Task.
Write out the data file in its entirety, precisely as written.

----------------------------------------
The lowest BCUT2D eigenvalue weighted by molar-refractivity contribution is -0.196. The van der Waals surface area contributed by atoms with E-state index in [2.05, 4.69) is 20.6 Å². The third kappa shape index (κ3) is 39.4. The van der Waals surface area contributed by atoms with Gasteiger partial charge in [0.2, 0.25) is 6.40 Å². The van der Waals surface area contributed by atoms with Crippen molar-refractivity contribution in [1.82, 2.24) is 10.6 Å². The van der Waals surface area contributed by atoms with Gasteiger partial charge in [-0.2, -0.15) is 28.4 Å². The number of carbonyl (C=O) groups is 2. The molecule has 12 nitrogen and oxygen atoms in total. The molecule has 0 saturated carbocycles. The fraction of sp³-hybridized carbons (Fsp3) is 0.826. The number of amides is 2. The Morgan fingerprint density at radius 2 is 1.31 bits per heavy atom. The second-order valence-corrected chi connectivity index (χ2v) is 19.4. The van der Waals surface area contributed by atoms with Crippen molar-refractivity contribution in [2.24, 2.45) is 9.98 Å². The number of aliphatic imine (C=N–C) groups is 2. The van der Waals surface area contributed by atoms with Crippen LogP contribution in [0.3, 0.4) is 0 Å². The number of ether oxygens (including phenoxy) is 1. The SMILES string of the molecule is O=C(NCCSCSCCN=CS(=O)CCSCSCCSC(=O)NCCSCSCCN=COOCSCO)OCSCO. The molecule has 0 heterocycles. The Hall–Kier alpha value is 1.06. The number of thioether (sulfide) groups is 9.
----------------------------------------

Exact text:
The lowest BCUT2D eigenvalue weighted by molar-refractivity contribution is -0.196. The van der Waals surface area contributed by atoms with E-state index in [2.05, 4.69) is 20.6 Å². The third kappa shape index (κ3) is 39.4. The van der Waals surface area contributed by atoms with Gasteiger partial charge in [0.2, 0.25) is 6.40 Å². The van der Waals surface area contributed by atoms with Crippen molar-refractivity contribution in [1.82, 2.24) is 10.6 Å². The van der Waals surface area contributed by atoms with Gasteiger partial charge in [-0.2, -0.15) is 28.4 Å². The number of carbonyl (C=O) groups is 2. The molecule has 12 nitrogen and oxygen atoms in total. The molecule has 0 saturated carbocycles. The fraction of sp³-hybridized carbons (Fsp3) is 0.826. The number of amides is 2. The Morgan fingerprint density at radius 2 is 1.31 bits per heavy atom. The second-order valence-corrected chi connectivity index (χ2v) is 19.4. The van der Waals surface area contributed by atoms with Crippen molar-refractivity contribution in [2.24, 2.45) is 9.98 Å². The number of aliphatic imine (C=N–C) groups is 2. The van der Waals surface area contributed by atoms with Crippen LogP contribution in [0.3, 0.4) is 0 Å². The number of ether oxygens (including phenoxy) is 1. The SMILES string of the molecule is O=C(NCCSCSCCN=CS(=O)CCSCSCCSC(=O)NCCSCSCCN=COOCSCO)OCSCO. The molecule has 0 heterocycles. The Hall–Kier alpha value is 1.06. The number of thioether (sulfide) groups is 9.